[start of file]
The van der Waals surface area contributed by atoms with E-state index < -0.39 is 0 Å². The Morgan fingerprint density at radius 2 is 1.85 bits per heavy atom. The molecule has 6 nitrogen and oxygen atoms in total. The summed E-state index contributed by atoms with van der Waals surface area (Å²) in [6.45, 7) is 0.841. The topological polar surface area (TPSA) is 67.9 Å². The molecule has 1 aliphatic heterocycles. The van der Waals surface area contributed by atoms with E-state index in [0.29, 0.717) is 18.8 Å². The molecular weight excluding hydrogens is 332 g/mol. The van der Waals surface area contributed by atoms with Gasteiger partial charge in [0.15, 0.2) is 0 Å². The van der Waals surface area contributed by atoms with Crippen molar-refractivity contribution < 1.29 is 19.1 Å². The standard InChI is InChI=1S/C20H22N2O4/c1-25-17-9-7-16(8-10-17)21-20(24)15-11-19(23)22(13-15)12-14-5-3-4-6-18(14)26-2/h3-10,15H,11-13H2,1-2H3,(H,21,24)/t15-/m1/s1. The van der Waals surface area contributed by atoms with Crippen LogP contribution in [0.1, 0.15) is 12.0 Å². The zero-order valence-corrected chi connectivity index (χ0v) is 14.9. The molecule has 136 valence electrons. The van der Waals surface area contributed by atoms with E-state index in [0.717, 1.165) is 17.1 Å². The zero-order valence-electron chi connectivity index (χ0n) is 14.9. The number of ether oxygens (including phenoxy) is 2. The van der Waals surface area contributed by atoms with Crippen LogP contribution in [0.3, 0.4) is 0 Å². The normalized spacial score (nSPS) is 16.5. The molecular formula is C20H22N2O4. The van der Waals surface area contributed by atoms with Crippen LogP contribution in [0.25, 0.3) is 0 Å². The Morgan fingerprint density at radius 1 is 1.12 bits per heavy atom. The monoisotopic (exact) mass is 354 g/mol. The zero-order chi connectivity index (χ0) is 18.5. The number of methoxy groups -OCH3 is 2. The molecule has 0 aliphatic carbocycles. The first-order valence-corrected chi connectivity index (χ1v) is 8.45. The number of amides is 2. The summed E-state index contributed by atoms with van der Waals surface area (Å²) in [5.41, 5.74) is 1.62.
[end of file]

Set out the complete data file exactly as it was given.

The van der Waals surface area contributed by atoms with E-state index < -0.39 is 0 Å². The Morgan fingerprint density at radius 2 is 1.85 bits per heavy atom. The molecule has 6 nitrogen and oxygen atoms in total. The summed E-state index contributed by atoms with van der Waals surface area (Å²) in [6.45, 7) is 0.841. The topological polar surface area (TPSA) is 67.9 Å². The molecule has 1 aliphatic heterocycles. The van der Waals surface area contributed by atoms with E-state index in [0.29, 0.717) is 18.8 Å². The molecular weight excluding hydrogens is 332 g/mol. The van der Waals surface area contributed by atoms with Gasteiger partial charge in [0.15, 0.2) is 0 Å². The van der Waals surface area contributed by atoms with Crippen molar-refractivity contribution < 1.29 is 19.1 Å². The standard InChI is InChI=1S/C20H22N2O4/c1-25-17-9-7-16(8-10-17)21-20(24)15-11-19(23)22(13-15)12-14-5-3-4-6-18(14)26-2/h3-10,15H,11-13H2,1-2H3,(H,21,24)/t15-/m1/s1. The van der Waals surface area contributed by atoms with Crippen LogP contribution in [0.1, 0.15) is 12.0 Å². The zero-order valence-corrected chi connectivity index (χ0v) is 14.9. The molecule has 136 valence electrons. The van der Waals surface area contributed by atoms with E-state index in [0.717, 1.165) is 17.1 Å². The zero-order valence-electron chi connectivity index (χ0n) is 14.9. The number of ether oxygens (including phenoxy) is 2. The van der Waals surface area contributed by atoms with Crippen LogP contribution in [0.3, 0.4) is 0 Å². The normalized spacial score (nSPS) is 16.5. The molecular formula is C20H22N2O4. The van der Waals surface area contributed by atoms with Crippen LogP contribution in [0.25, 0.3) is 0 Å². The Morgan fingerprint density at radius 1 is 1.12 bits per heavy atom. The monoisotopic (exact) mass is 354 g/mol. The zero-order chi connectivity index (χ0) is 18.5. The number of methoxy groups -OCH3 is 2. The molecule has 0 aliphatic carbocycles. The first-order valence-corrected chi connectivity index (χ1v) is 8.45. The number of amides is 2. The summed E-state index contributed by atoms with van der Waals surface area (Å²) in [5.41, 5.74) is 1.62.